Flamenco guitar Blog

Monthly Archives: May 2010

El Polo y La Caña

An introduction the Polo and Caña is illustrated with literary references, amongst the first ever references to flamenco. There is also video and the featured artists are Curro Lucena with Manolo Franco and Arcángel with Miguel Cortés.

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Flamenco Joven

Flamenco Joven is for me characterized by a move away from a music that is rooted in folklore. By rooted in folklore, I mean rooted in a particular folk dogma, fossilized and frozen in a time and context that is not the here and now.
Flamenco Joven appears to have changed all that,

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Bienial de Sevilla

The first Bienial was celebrated  in 1980, twenty years ago. It is the most prestigious and largest flamenco festival in the world.
In 1994, it lasted 18 days and consisted of over 30 performances, costing over 100.000.000 (£500.000) according to El Pais (10/09/94).

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Los Concursos

I attended many flamenco competitions during time accompanying Gabriel Cabrera on his work schedule as flamenco guitarist.
Initially, my first impression was that a whole series of influences tend to water down the authenticity of competitions, such as small non-representative turn-outs, local favoritism, private business interests, possible inadequacy of judges and the very idea of flamenco […]

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In 1955 Flamencologia was published by the Argentine Anselmo Gonzalez Climent. Before this there is hardly any book on the subject in existence. With the exception of XIX century travellers such as Richard Ford and George Borrows, the only books published before 1955 were: Colección de cantes flamencos by Demofilo (1881) and Arte y artistas […]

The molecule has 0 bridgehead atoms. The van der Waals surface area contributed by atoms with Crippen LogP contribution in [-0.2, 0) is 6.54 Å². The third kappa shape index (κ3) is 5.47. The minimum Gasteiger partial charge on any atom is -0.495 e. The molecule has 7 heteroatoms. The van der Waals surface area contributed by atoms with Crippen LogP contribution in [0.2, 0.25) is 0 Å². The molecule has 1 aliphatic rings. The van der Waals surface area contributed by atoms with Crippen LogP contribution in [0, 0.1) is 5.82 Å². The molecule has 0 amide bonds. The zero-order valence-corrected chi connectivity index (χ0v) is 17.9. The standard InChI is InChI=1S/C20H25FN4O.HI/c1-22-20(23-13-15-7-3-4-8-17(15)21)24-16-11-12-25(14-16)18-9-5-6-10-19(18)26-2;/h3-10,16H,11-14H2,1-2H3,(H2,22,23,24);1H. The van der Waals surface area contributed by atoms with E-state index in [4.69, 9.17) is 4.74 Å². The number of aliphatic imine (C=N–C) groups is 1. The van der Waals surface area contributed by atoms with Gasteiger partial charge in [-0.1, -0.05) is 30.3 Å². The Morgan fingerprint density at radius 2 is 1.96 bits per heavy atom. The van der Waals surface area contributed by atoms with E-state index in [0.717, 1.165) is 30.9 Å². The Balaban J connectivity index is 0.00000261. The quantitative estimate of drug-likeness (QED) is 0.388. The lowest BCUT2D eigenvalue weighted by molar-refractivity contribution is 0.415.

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Peñas Flamencas

Literally translated, the peñas flamencas are flamenco clubs. However, they are much more than that. Their aim is to promote flamenco and to educate those who are interested in learning more.

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Los Tablaos

Similar to the older Cafe Cantantes, the tablaos are establishments which first flourished in the 1950s. All offer drinks and many now double up as restaurants.
The first ever was La Zambra and even twenty years after its closure, La Zambra remains famous for having offered the most “pure” and authentic flamenco.

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Antiflamenquismo – the anti-flamenco movement

“Flamenquismo” is defined by the Real Academia Española as a love for flamenco customs. This term covers both flamenco and a love of bullfighting or other activity considered “typically Spanish”.  These traditions were sharply criticized by the group of writers and intellectuals known as the Generación del 98. Exceptions to the general criticism of the […]

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Café Cantantes

The cafés cantantes were places where the spectators could drink whilst they enjoyed the flamenco shows. These places were most popular between approximately the middle of the 19th century to the second decade of the twentieth.

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How to practise

Do you stay in your safe zone when practising?
“The essence of deliberate practice is continually stretching an individual just beyond his or her current abilities. That may sound obvious, but most of us don’t do it in the activities we think of as practice.

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